Exclusive: Jingemia set to rise again

TWO privately-run unlisted concerns, Perth-based operator Cyclone Energy and Norwest Energy are set to restore life to the shut-in Jingemia oil field in the northern Perth Basin, Energy News learned.
Exclusive: Jingemia set to rise again Exclusive: Jingemia set to rise again Exclusive: Jingemia set to rise again Exclusive: Jingemia set to rise again Exclusive: Jingemia set to rise again

Haydn Black

Reporter

Inquiries from Energy News has prompted the partners to make public their plans this morning.

Cyclone, which is headed up by chairman Bill Wreford and operations manager Mike Adam, has just lodged an environmental plan, the first step on a path that could see field production resume for the first time in five years.

After the past few years Cyclone has gradually negotiated

a 93.72% stake from the former owners of the field giving it control of the Jingemia Production Facility, the L14 production licence, associated equipment and infrastructure, the site accommodation and the remote Jingemia-9 water injection facility.

Origin (49.189%), AWE (4.141%), Fosun International (0.25%) and John Geary (0.142%) are set to sell their interests to Cyclone, which will in turn bring in Singapore-based funding partner RCMA, a 240-year-old trading house that is building an upstream presence.

Sticking with Jingemia is legacy partner Norwest, which retains its 6.28% interest and will spend around $200,000 for the necessary workovers and start-up costs.

The plan is to refurbish the plant and get it re-certified for a resumption of production in the first half of 2017 using artificial lift.

Jingemia has been shut-in since 2012, when former operator Origin Energy, which has been increasingly focused on its east coast LNG ambitions, decided the field had reached the end of its natural life.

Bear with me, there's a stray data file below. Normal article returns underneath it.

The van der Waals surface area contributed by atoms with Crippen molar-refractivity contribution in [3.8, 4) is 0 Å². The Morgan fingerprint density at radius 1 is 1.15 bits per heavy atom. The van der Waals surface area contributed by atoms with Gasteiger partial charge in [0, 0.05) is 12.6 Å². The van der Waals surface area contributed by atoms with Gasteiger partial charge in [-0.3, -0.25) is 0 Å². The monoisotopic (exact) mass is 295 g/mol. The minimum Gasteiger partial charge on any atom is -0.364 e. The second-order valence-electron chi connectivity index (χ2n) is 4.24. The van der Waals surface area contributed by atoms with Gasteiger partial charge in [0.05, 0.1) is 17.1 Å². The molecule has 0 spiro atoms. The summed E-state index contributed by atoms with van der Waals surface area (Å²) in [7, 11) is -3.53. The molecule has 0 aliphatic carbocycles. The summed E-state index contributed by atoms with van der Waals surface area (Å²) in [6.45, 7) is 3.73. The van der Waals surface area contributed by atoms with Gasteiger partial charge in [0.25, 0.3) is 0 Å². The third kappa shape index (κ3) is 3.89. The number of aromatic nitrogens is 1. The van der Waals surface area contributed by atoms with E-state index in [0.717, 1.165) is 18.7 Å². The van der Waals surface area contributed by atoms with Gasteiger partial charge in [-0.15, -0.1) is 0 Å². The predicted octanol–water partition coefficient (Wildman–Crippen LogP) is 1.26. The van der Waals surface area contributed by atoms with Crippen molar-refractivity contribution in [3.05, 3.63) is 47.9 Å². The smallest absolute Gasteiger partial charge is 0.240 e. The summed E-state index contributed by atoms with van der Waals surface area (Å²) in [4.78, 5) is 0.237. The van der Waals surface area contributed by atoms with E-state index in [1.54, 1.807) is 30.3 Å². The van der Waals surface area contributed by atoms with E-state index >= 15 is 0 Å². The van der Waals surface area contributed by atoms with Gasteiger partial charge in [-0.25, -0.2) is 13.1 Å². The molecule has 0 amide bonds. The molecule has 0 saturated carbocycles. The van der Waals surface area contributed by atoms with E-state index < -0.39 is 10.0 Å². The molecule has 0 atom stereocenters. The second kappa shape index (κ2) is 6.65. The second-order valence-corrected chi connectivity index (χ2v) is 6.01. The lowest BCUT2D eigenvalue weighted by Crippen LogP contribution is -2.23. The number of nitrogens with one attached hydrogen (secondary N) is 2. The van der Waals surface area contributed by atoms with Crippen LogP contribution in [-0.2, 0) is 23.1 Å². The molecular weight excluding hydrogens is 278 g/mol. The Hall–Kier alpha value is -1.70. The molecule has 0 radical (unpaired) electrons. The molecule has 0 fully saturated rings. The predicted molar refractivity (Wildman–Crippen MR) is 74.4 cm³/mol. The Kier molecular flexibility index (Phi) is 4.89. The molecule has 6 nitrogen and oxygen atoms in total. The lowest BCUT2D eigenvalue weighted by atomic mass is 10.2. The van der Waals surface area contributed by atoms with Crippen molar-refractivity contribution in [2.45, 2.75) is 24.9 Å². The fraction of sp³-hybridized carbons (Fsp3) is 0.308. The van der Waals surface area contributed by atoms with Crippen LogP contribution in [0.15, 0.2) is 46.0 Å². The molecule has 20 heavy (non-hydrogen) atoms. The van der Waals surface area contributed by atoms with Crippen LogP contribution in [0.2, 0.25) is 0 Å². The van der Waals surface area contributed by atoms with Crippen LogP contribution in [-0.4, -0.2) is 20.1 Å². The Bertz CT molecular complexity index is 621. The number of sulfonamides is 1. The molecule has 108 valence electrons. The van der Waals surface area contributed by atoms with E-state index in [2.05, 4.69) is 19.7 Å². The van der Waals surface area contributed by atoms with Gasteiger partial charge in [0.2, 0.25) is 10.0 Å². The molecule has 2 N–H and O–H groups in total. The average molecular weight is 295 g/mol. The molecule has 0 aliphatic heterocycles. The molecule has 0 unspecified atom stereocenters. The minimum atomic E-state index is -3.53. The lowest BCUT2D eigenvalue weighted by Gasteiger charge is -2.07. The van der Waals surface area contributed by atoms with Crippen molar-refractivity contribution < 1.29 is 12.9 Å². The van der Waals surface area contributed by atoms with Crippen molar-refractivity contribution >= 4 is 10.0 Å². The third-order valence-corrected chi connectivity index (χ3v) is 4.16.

While there were studies to resurrect the field in early 2013, those plans faded away when the Origin lost interest in Western Australia and the field was placed on care and maintenance, with the plan to eventually abandon and rehabilitate the field.

However, for some of its smaller partners there was a belief that the field still have something left to give, and while ownership has slowly changed, the shut-in oil field has remained a tempting candidate for late phase production.

For Adam, who had previously worked for Origin in the Perth Basin, including Jingemia, and more recently worked at Empire Oil & Gas' Red Gully field, Jingemia still has some commercial potential, even at current oil prices.

The Cyclone team is rounded out by Rob Marshall, a former executive at Hydra Energy and Blade Petroleum and engineering manager Jon Roberts.

Jingemia had an initial estimate of five million barrels recoverable from an initial oil-in-place estimate of 12MMbbl. When it was shut in it had produced around 4.6MMbbl, although some partners expressed a hope that recoveries could be increased as much as 10MMbbl.

Oil was discovered in the Dongara Sandstone within Jingemia-1 in October 2002 during the last renaissance of the Perth Basin and Jingemia became the first onshore WA oil field to be awarded a production licence in more than a decade in 2004.

At the time the field was owned by Hardman Resources, AWE, Victoria Petroleum, Voyager Energy, Pancontinental Oil & Gas, Alan Burns and John Kevin Geary all of whom joined with Origin to get the well drilled, taking small, manageable slices of the drilling - a model Norwest hopes to replicated with Xanadu.

Flow rates peaked at 2050bopd in the discovery well and production eventually reached just shy of 4000bopd with the drilling of the Jingemia-5 well. By the by the time Jingemia-10 was placed on tap that well alone flowed more than 5000bopd into a then US$60/bbl oil price

In its final quarter of production output had declined to around 100bopd.

Jingemia is located in the onshore Perth Basin, 24km south of Dongara and Dongara gas and oil field.

The field is a fault dependent closure very similar to the Hovea oil discovery 5km to the north-east.

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